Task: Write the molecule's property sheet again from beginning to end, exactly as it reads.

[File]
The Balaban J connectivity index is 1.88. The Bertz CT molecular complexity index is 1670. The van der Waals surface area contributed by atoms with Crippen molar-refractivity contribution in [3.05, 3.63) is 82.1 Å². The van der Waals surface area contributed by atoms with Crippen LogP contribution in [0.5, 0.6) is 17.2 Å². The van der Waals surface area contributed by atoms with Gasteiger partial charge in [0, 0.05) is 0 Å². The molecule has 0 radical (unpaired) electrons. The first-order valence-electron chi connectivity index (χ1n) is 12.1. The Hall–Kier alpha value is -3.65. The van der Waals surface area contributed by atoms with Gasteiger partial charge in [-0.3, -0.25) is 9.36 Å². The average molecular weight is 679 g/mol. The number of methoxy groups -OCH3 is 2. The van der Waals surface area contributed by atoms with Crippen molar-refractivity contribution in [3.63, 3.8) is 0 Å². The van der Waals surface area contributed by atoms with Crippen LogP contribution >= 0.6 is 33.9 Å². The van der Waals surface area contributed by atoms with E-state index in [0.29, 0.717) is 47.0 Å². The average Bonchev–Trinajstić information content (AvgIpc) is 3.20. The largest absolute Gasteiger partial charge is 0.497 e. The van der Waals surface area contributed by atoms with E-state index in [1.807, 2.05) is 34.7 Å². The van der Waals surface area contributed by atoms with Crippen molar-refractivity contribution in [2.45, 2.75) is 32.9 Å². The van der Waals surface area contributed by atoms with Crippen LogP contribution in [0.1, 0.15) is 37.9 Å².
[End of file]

The Balaban J connectivity index is 1.88. The Bertz CT molecular complexity index is 1670. The van der Waals surface area contributed by atoms with Crippen molar-refractivity contribution in [3.05, 3.63) is 82.1 Å². The van der Waals surface area contributed by atoms with Crippen LogP contribution in [0.5, 0.6) is 17.2 Å². The van der Waals surface area contributed by atoms with Gasteiger partial charge in [0, 0.05) is 0 Å². The molecule has 0 radical (unpaired) electrons. The first-order valence-electron chi connectivity index (χ1n) is 12.1. The Hall–Kier alpha value is -3.65. The van der Waals surface area contributed by atoms with Gasteiger partial charge in [-0.3, -0.25) is 9.36 Å². The average molecular weight is 679 g/mol. The number of methoxy groups -OCH3 is 2. The van der Waals surface area contributed by atoms with Crippen molar-refractivity contribution in [3.63, 3.8) is 0 Å². The van der Waals surface area contributed by atoms with Crippen LogP contribution >= 0.6 is 33.9 Å². The van der Waals surface area contributed by atoms with E-state index in [0.29, 0.717) is 47.0 Å². The average Bonchev–Trinajstić information content (AvgIpc) is 3.20. The largest absolute Gasteiger partial charge is 0.497 e. The van der Waals surface area contributed by atoms with E-state index in [1.807, 2.05) is 34.7 Å². The van der Waals surface area contributed by atoms with Crippen molar-refractivity contribution in [2.45, 2.75) is 32.9 Å². The van der Waals surface area contributed by atoms with Crippen LogP contribution in [0.1, 0.15) is 37.9 Å².